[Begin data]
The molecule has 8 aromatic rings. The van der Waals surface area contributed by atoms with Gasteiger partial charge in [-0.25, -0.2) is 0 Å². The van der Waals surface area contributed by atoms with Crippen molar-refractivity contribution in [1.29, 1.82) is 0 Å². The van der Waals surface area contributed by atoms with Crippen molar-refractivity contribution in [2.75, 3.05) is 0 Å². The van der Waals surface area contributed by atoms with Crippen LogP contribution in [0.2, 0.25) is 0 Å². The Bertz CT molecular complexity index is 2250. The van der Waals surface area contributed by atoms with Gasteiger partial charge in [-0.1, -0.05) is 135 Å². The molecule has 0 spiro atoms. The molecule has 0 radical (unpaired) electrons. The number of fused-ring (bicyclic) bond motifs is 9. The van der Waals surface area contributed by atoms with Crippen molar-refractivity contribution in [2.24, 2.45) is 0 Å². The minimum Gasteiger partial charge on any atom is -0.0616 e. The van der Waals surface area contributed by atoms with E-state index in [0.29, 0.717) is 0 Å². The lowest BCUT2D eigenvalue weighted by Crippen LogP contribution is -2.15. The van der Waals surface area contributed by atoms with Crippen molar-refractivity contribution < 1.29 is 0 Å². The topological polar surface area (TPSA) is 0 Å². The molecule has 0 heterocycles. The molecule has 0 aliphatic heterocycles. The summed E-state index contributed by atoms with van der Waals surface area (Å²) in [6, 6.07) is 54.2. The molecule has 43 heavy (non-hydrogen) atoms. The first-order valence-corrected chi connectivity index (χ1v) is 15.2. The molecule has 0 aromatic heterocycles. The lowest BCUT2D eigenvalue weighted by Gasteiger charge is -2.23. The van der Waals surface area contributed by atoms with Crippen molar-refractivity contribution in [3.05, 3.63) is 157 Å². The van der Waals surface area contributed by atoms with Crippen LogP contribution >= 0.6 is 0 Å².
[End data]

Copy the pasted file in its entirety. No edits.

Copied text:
The molecule has 8 aromatic rings. The van der Waals surface area contributed by atoms with Gasteiger partial charge in [-0.25, -0.2) is 0 Å². The van der Waals surface area contributed by atoms with Crippen molar-refractivity contribution in [1.29, 1.82) is 0 Å². The van der Waals surface area contributed by atoms with Crippen molar-refractivity contribution in [2.75, 3.05) is 0 Å². The van der Waals surface area contributed by atoms with Crippen LogP contribution in [0.2, 0.25) is 0 Å². The Bertz CT molecular complexity index is 2250. The van der Waals surface area contributed by atoms with Gasteiger partial charge in [-0.1, -0.05) is 135 Å². The molecule has 0 spiro atoms. The molecule has 0 radical (unpaired) electrons. The number of fused-ring (bicyclic) bond motifs is 9. The van der Waals surface area contributed by atoms with Crippen molar-refractivity contribution in [2.24, 2.45) is 0 Å². The minimum Gasteiger partial charge on any atom is -0.0616 e. The van der Waals surface area contributed by atoms with E-state index in [0.29, 0.717) is 0 Å². The lowest BCUT2D eigenvalue weighted by Crippen LogP contribution is -2.15. The van der Waals surface area contributed by atoms with Crippen molar-refractivity contribution < 1.29 is 0 Å². The topological polar surface area (TPSA) is 0 Å². The molecule has 0 heterocycles. The molecule has 0 aliphatic heterocycles. The summed E-state index contributed by atoms with van der Waals surface area (Å²) in [6, 6.07) is 54.2. The molecule has 43 heavy (non-hydrogen) atoms. The first-order valence-corrected chi connectivity index (χ1v) is 15.2. The molecule has 0 aromatic heterocycles. The lowest BCUT2D eigenvalue weighted by Gasteiger charge is -2.23. The van der Waals surface area contributed by atoms with Crippen molar-refractivity contribution in [3.05, 3.63) is 157 Å². The van der Waals surface area contributed by atoms with Crippen LogP contribution >= 0.6 is 0 Å².